Those who already know Moore may only know him from his previous incarnation as a guitar-slinging Texan. Those who haven't heard his earlier work will have a hard time connecting his earlier blues-rock background to his current folk-rock inflected alt.country sound. His latest betrays few hints of his past, filling out this disc (his sixth) with superb pop melodies and adventurous arrangements that layer harmony and echo on meters that effortlessly flow from pop 4/4 to dreamy waltz-time interludes.
Touch-points like Jeff Buckley's introspective folk and Wilco's pop constructs are fleshed out by loping tempos, as well as pedal steel that is more atmosphere than twang. The 7+ minute "Caroline" is a lush Badfinger-like construct that alternates between concise melodic pop and trippy psychedelia. Having recorded this album over many months with a revolving set of musicians in several cities and along the road, the songs explore a wide range of styles, including the shuffling country soul of "April," the jazzy blues of "Abilene," and the otherworldly Theramin-inspired "Ordinary People." It's a heady collection of sophisticated sounds that mixes primary elements with shadings of trip-hop.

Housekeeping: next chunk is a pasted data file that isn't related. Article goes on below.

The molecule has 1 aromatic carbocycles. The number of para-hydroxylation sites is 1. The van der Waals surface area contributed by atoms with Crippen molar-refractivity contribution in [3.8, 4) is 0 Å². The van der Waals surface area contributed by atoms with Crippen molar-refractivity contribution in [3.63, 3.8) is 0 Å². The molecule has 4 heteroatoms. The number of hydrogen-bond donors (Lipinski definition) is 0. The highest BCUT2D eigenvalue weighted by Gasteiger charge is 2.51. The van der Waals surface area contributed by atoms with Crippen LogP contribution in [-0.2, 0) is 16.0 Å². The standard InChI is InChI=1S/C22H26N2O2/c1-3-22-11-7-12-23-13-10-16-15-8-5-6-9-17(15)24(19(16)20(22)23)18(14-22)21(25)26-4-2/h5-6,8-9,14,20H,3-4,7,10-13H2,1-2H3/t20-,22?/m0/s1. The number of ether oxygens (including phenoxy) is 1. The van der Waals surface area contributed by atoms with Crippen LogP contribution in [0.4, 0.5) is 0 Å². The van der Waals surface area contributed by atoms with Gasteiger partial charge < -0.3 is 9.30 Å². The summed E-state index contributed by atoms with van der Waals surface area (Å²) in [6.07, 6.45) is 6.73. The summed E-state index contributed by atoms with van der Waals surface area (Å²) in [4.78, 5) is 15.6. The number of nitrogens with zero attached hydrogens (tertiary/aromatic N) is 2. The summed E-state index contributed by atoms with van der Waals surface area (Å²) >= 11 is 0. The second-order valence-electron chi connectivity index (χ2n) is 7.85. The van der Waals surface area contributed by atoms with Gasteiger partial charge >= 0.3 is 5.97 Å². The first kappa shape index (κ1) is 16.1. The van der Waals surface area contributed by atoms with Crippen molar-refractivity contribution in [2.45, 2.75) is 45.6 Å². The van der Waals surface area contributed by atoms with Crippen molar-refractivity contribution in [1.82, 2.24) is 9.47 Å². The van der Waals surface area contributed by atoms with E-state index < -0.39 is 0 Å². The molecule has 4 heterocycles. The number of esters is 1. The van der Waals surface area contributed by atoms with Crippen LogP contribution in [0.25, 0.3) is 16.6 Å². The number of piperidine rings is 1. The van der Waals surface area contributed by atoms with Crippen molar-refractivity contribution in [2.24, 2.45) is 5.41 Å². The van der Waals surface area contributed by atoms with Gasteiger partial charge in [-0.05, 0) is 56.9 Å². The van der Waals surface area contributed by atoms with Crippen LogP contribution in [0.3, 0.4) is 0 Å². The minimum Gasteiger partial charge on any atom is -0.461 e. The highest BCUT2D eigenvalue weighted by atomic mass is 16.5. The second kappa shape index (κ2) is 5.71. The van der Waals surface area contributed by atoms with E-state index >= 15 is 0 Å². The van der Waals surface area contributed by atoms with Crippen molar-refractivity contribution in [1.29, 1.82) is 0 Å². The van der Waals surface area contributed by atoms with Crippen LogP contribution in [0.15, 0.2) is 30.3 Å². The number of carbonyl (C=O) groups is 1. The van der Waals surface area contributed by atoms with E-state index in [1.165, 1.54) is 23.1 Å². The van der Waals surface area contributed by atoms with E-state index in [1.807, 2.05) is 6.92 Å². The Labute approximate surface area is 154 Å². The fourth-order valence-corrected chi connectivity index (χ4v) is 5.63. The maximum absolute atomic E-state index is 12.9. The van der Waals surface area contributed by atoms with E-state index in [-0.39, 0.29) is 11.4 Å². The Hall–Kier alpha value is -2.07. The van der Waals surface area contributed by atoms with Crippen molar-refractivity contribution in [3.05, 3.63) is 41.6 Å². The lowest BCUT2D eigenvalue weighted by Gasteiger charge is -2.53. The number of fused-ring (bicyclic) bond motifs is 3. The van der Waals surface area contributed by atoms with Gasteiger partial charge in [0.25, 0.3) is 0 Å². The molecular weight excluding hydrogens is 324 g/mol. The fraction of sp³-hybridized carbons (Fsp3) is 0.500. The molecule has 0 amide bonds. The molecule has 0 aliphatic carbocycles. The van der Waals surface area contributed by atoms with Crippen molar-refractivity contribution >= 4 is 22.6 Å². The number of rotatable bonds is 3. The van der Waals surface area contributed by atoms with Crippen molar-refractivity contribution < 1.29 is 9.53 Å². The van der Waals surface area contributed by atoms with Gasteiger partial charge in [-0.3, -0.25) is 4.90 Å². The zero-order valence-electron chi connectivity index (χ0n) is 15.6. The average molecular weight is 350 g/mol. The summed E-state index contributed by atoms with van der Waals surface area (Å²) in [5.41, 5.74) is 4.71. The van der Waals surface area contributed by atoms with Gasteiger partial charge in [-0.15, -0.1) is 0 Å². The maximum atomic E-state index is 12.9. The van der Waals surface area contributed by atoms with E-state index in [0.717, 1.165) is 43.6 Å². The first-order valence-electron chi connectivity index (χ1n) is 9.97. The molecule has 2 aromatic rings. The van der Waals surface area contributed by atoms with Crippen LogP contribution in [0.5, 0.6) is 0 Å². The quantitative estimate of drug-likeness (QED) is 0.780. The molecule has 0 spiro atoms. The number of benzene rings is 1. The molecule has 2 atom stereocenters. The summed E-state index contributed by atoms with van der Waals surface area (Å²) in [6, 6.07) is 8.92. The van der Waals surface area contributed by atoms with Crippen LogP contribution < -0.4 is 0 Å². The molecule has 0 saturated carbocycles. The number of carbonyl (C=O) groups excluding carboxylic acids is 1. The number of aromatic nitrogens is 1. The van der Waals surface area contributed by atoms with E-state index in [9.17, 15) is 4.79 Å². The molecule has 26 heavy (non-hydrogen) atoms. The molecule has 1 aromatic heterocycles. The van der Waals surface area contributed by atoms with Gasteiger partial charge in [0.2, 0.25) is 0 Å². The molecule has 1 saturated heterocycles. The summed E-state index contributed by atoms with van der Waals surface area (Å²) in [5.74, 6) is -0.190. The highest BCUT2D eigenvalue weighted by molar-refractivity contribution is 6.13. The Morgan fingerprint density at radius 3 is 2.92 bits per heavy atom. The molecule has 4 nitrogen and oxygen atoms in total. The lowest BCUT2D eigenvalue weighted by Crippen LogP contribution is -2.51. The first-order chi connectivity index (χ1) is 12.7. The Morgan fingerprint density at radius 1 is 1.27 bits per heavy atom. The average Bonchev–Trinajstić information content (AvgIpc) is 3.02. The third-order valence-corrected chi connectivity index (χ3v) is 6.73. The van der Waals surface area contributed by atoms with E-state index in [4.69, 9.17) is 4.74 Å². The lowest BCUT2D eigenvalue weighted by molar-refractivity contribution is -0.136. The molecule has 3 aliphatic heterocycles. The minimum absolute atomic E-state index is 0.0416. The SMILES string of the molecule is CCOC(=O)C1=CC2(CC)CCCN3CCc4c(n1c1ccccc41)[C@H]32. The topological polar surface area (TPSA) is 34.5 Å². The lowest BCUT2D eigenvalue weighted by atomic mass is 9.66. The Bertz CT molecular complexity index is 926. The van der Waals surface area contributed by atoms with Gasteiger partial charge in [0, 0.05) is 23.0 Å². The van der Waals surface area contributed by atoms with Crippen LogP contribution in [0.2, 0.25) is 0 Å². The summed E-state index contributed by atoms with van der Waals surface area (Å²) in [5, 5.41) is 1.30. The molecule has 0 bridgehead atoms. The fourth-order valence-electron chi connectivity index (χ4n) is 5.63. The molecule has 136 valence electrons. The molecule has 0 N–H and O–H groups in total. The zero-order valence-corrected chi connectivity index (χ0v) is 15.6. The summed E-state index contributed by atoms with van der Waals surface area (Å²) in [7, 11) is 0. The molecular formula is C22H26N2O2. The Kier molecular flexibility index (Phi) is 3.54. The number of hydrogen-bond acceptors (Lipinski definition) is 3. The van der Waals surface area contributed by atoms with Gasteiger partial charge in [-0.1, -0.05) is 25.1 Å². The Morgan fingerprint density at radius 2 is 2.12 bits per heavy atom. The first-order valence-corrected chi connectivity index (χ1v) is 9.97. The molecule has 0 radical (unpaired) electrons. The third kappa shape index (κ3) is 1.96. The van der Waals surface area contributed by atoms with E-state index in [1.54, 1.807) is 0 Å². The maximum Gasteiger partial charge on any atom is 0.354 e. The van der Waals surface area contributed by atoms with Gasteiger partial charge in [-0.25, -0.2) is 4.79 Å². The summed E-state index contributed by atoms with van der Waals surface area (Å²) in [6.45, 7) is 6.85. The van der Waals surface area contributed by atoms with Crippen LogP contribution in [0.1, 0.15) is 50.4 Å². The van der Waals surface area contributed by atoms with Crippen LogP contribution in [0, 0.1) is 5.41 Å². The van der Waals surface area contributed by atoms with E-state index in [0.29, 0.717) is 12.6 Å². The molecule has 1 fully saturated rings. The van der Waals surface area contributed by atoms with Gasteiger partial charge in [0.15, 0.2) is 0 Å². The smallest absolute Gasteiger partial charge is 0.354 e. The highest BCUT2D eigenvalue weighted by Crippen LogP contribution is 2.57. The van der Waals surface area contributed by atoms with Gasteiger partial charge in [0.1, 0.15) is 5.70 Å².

When Moore cranks up the rock 'n' roll electricity, as he does for "New Day," it's more a wall-of-buzz (with Penny Lane-ish trumpets) than Texas blues. Even the rootsy dobro rant "Bastard" sounds as though it were processed through a bit of Tom Waits' alley-way sensibility. Moore's lyrics are similarly sophisticated, mixing allegory with word play for poetic effect, but without destroying the narratives or characters. His sketch of Antarctic explorer Sir Robert Scott's dramatically portrays the mariner's failed attempt to reach the South Pole before anyone else (he was beaten by Norwegian Roald Amundsen), and his death on the return journey.
Perhaps the album's greatest achievement is how effortlessly it combines its breadth of style and depth of experimentation. Rather than sounding constructed, it sounds like an organic whole that tumbled out of Moore's imagination. There's a great deal of craft in the unusual, detailed arrangements, but like the lyrics, singing and playing, it's in service of fashioning a superbly coherent result from often disparate ingredients.
released August 8, 2004
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